Flostock News #1 Very High Forecast accuracy

DSM forecast 97% correct

A multi-disciplined project team from DSM and Flostock designed a supply chain model for the food ingredients industry, specifically for the yeast extracts of DSM. The demand forecast for the second half of 2012 was made in May 2012 and the average accuracy over said whole period was 97,5%.  The model is based on the supply chain, consisting of food retail, distribution, food producers, flavor & fragrance houses and the yeast producers such as DSM. End market demand is represented by a Eurostat publication for the food industry. Product penetration of these healthy products that replace salt is based on market studies of new  product introductions, published by a market research company. A publication about the project is in preparation. 

Supply chain is a tube, according to Flostock’s First Law

Basic in Flostock’s view is that there is a direction in the real economy: All goods flow from their basic sources, such as mines, agriculture or oil-fields, to the end consumer. In this flow no product gets lost: all matter that goes into the supply chain also leaves the supply chain. This has important consequences. This we call --a bit presumptuous perhaps -- Flostock’s First Law. It says that…. if no product exits at the end, no product can be put in at the beginning. The supply chain is a tube, and if it is clogged at the end, it stops.  If it is clogged at the beginning, so for a while no new product can enter at the beginning, the chain will deplete. If it is clogged halfway, downstream will deplete and upstream will overstock, until after a while both ends will stop.  As a consequence of the First Law, without clogging, if the end market grows 1%, the upstream supply also must grow 1%. This makes it possible to derive a growth trend in upstream demand from downstream demand.

 In the next newsletter we will describe the 2nd Law of Flostock:  the amplitude of upstream demand is proportional to the stock depth. 

The amazing influence of inventory on the economy

Industrial production in Europe can be calculated and forecasted, starting from expenditures in the end market and taking the stock building and delays in the European supply chains into account. This was shown by Flostock in a recent article in Chemistry Today. The article explains the amazing, often ignored, and always underestimated impact of stocks on the economy. It also shows that supply chain models can be used to translate key economic indicators for end markets to upstream economic indicators and thus in the same fashion these models can calculate and forecast upstream demand.  It confirms the general principle that downstream consumption is causing upstream supply.  One extra factor that needs to be included in the calculation is the massive de-stocking that took place worldwide after the bankruptcy of Lehman brothers, which started the so-called Lehman Wave. Expenditures include retail, construction, capital formation, government expenditures and exports minus imports. Click here for the full article in English. It was also published in Dutch on www.mejudice.nl.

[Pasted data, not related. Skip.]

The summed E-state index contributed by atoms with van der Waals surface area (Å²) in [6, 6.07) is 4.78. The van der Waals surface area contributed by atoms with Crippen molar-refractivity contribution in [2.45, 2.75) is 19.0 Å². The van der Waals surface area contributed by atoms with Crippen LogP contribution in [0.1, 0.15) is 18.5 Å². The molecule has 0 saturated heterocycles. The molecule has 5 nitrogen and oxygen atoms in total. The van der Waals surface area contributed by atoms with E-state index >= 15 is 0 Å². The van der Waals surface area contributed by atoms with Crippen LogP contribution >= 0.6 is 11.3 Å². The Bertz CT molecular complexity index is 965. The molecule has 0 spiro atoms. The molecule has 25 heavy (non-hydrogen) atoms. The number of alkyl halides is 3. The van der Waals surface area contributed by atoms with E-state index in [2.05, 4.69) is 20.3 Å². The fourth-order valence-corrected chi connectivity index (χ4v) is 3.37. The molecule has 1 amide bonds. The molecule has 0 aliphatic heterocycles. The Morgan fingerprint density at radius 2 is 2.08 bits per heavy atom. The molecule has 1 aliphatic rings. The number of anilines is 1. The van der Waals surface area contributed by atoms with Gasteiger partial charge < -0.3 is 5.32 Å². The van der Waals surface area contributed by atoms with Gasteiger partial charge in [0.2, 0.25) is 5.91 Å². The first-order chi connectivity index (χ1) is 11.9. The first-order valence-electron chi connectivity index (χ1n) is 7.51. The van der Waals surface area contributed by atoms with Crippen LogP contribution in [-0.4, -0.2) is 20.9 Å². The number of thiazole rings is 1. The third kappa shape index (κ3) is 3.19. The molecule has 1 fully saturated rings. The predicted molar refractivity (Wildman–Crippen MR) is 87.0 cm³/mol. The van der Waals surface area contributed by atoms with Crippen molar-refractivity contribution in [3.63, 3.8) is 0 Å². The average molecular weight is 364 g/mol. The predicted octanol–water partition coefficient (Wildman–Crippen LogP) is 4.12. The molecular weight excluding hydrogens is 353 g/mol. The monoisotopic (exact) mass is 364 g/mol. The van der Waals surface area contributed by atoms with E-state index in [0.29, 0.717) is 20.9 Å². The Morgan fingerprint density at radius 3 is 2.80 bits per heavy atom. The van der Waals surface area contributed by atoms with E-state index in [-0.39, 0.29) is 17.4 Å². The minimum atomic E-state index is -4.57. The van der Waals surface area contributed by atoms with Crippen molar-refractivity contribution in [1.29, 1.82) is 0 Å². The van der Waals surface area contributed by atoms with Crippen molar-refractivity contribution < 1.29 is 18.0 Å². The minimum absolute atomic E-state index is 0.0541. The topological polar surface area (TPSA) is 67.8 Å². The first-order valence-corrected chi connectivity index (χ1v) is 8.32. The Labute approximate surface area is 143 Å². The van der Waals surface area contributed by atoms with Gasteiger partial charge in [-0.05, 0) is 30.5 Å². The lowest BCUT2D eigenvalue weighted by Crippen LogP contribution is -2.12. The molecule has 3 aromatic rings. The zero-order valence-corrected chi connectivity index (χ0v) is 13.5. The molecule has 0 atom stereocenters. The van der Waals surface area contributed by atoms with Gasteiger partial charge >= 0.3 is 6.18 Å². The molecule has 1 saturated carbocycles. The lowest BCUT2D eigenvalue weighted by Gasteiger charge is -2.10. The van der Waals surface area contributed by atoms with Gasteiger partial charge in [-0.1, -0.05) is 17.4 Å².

When Construction makes a turn, demand will quickly increase

The turnover of Construction companies in Europe is still going down and is now 22% below the peak in 2007. The Construction industry at 1 trillion Euro is about 1/12 of GDP of Europe, and double that size when the suppliers to construction and constructions followers like furniture retail are included. This includes not only concrete and window frame producers, but also producers of home appliances, carpets, paint, steel, and many chemical companies.  This means that any growth or decline of construction will immediately have a huge effect on the economy as a whole. In an up-going market Construction can create a bubble and overheating. In a declining economy it aggravates problems strongly. The European economy therefore will not recover before Construction recovers. And when it recovers, upstream demand will suddenly SEE A STEP CHANGE IN  VOLUME BECAUSE AFTER THE TURNING POINT the stocks in the supply chain will need to be built in stead of burned. if the change in growth of construction is very fast, upstream companies will experience a temporary peak in demand.


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